The Viking period begins around 793 AD, and extends until the year 1066. If several hypotheses attempt to explain the " disappearance " of these northern warriors in the middle of the 11th century (11th century) , it is the attempted invasion of England by the King of Norway which truly marks the end of the Viking era. Indeed, the battle of Stamford Bridge which opposes the British to the Norwegians is undoubtedly one of the last great Viking battles .
The Battle of Stamford Bridge: The Event That Marks the End of the Viking Age
The Battle of Stamford Bridge, which takes place in the year 1066 in England , is the battle that marks the end of the Viking Age. It opposes the British king Harold Godwinson , to his own brother Tostig allied to the Norwegian king Harald III . But then why does this battle break out and why does it define the end of the Viking Age?
Nearly 300 Viking ships land in England
Harald III is king of Norway in 1066 . That year, the King of England died and it was his succession that awakened war ambitions in the four corners of Europe.
In September of that same year, the Viking leader Harald III landed on English lands with, at his side, Tostig and an army of 10,000 men . In total, nearly 300 longships , war and supply, drop anchor on the English coast. The Norwegian Vikings first won a first battle on September 20 , not far from York, and then took control of this geographical area. Harald III and Tostig gain confidence and feel strong after this first won battle. The King of Norway therefore decided to set up his army near Stamford , 150 km north of London. However, part of his troops and therefore part of their weapons remain near the boats, 30 kilometers away. Big mistake for the Viking leader.
On September 25, 1066, Harald III was surprised by Harold , Earl of Wessex elected King of England for only a few months, and elder brother of Tostig. The latter arrives straight from London, which he traveled in just 4 days and 3 nights to come and defend his lands. When Harold's English army lands, the Vikings are more than surprised.
The story goes that a Viking axe -wielding beast warrior held off the English long enough for the Norwegian army to form a shield. With his weapon, this giant Viking kills 40 English soldiers before being shot down in turn, skewered by a spear on the Stamford bridge. Despite Tostig's advice to retire, Harald III, a true Viking warrior at heart, decides somehow to go into battle.
The battle rages for hours on end. But with partially armed men and poor preparation, the Norwegian troops find themselves completely massacred . Harald III and Tostig are both killed in battle, the former taking an arrow in the throat. Out of the 300 departure ships, the Norwegians only finally left on board about thirty boats.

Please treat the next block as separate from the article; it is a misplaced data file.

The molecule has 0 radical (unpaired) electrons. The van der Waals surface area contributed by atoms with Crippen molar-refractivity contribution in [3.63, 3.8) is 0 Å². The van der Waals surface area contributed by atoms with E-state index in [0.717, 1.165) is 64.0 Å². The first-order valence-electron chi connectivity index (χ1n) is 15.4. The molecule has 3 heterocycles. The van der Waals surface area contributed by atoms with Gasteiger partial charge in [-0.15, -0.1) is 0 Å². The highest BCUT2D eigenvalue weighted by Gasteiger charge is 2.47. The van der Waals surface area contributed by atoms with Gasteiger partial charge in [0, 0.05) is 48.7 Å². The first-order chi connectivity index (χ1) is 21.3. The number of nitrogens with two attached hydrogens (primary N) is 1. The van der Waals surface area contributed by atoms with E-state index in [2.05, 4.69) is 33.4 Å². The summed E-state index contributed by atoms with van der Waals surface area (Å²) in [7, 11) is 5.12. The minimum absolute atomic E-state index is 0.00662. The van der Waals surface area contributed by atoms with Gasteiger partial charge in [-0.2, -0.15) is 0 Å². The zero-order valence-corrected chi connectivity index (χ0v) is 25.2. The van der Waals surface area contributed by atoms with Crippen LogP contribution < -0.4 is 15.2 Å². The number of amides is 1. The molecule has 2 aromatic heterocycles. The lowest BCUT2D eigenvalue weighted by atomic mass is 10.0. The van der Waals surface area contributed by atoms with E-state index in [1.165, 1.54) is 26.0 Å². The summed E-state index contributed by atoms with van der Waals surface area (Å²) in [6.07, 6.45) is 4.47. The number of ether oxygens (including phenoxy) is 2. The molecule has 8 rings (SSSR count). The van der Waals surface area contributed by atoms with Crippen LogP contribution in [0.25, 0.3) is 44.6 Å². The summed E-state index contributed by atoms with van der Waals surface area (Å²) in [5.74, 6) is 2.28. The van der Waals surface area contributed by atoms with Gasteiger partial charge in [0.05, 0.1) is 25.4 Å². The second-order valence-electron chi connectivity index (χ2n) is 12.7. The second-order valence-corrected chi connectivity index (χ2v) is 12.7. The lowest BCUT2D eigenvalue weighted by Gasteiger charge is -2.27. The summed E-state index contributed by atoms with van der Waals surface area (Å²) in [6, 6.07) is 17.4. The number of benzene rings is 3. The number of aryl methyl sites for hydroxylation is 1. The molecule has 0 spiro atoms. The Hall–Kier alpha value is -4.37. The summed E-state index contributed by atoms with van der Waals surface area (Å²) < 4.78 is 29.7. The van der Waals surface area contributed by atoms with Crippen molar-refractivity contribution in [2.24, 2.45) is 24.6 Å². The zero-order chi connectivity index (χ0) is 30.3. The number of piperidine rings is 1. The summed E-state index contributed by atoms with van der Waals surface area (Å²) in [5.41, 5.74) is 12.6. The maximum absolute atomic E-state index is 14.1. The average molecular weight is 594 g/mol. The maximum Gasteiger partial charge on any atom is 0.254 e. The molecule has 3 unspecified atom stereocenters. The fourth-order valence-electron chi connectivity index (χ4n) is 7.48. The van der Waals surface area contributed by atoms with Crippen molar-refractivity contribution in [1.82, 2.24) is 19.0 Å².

The aftermath of the Battle of Stamford Bridge
This so-called Battle of Stamford Bridge is considered the end of the Viking Age . In Norway, it is Olav Kyrre, son of Harold III, who succeeds his late father on the throne. The warriors from the north promise not to attack England again and King Harold therefore accepts a truce with the Norwegians. A few weeks after the victory of the British king, his troops face a new invasion led by William the Conqueror, Duke of Normandy. The English are finally defeated.
The Scandinavian warriors however continued their campaigns the centuries which followed. And especially in Ireland and Great Britain . In 1070, King Sweyn Estrithson of Denmark set sail with his troops for the English islands. Around the year 1100, it was the turn of King Magnus Barefoot of Norway to land there. However, the battle of Stamford Bridge remains indeed the last great attempt at a Viking invasion, which marks the almost total defeat of the Scandinavian people.
Do Vikings still exist today?
Today the Vikings are no longer called "Vikings" . But rather Norwegian , Swedish , Danish or Icelandic . They now live - or at least their descendants - in the Nordic countries and have since become Catholics . More than Vikings themselves, it is mainly their heritage that we still find today.
The presence of Viking peoples in France and northern Europe left a certain linguistic influence. Sometimes a genetic and morphological influence as well.
If the Viking peoples have disappeared over time due to many and various causes, it is the British troops of King Harold who defeat them last, at Stamford Bridge. The one that is intended as one of the most important Viking battles marks the end of their era.